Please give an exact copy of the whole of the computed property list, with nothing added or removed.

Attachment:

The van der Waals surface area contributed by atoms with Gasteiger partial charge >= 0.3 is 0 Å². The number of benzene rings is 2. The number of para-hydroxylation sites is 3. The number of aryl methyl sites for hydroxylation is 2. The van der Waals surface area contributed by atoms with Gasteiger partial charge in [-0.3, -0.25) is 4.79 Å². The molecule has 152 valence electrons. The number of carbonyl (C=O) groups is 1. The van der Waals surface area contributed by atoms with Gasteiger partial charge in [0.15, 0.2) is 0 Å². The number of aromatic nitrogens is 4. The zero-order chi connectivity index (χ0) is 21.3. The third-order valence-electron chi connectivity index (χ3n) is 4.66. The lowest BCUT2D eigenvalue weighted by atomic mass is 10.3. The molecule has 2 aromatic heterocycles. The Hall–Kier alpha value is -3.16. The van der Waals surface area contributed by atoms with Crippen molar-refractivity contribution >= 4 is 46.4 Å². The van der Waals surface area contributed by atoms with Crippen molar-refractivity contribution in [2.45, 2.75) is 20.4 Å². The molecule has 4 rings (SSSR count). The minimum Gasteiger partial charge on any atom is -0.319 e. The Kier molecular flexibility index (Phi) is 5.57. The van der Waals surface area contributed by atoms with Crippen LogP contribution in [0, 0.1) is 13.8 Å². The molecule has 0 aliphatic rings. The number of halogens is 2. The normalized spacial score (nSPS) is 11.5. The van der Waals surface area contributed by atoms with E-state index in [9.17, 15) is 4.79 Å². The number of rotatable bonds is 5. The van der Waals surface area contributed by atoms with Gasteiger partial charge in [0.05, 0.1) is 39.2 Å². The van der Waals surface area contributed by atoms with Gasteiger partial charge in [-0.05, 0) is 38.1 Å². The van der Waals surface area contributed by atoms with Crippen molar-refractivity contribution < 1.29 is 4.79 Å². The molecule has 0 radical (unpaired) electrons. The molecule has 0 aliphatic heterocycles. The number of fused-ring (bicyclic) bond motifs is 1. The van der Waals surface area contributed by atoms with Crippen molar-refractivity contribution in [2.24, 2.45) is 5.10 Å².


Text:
The van der Waals surface area contributed by atoms with Gasteiger partial charge >= 0.3 is 0 Å². The number of benzene rings is 2. The number of para-hydroxylation sites is 3. The number of aryl methyl sites for hydroxylation is 2. The van der Waals surface area contributed by atoms with Gasteiger partial charge in [-0.3, -0.25) is 4.79 Å². The molecule has 152 valence electrons. The number of carbonyl (C=O) groups is 1. The van der Waals surface area contributed by atoms with Gasteiger partial charge in [0.15, 0.2) is 0 Å². The number of aromatic nitrogens is 4. The zero-order chi connectivity index (χ0) is 21.3. The third-order valence-electron chi connectivity index (χ3n) is 4.66. The lowest BCUT2D eigenvalue weighted by atomic mass is 10.3. The molecule has 2 aromatic heterocycles. The Hall–Kier alpha value is -3.16. The van der Waals surface area contributed by atoms with Crippen molar-refractivity contribution >= 4 is 46.4 Å². The van der Waals surface area contributed by atoms with Crippen molar-refractivity contribution in [2.45, 2.75) is 20.4 Å². The molecule has 4 rings (SSSR count). The minimum Gasteiger partial charge on any atom is -0.319 e. The Kier molecular flexibility index (Phi) is 5.57. The van der Waals surface area contributed by atoms with Crippen LogP contribution in [0, 0.1) is 13.8 Å². The molecule has 0 aliphatic rings. The number of halogens is 2. The normalized spacial score (nSPS) is 11.5. The van der Waals surface area contributed by atoms with E-state index in [9.17, 15) is 4.79 Å². The number of rotatable bonds is 5. The van der Waals surface area contributed by atoms with Gasteiger partial charge in [0.05, 0.1) is 39.2 Å². The van der Waals surface area contributed by atoms with Gasteiger partial charge in [-0.05, 0) is 38.1 Å². The van der Waals surface area contributed by atoms with Crippen molar-refractivity contribution < 1.29 is 4.79 Å². The molecule has 0 radical (unpaired) electrons. The molecule has 0 aliphatic heterocycles. The number of fused-ring (bicyclic) bond motifs is 1. The van der Waals surface area contributed by atoms with Crippen molar-refractivity contribution in [2.24, 2.45) is 5.10 Å².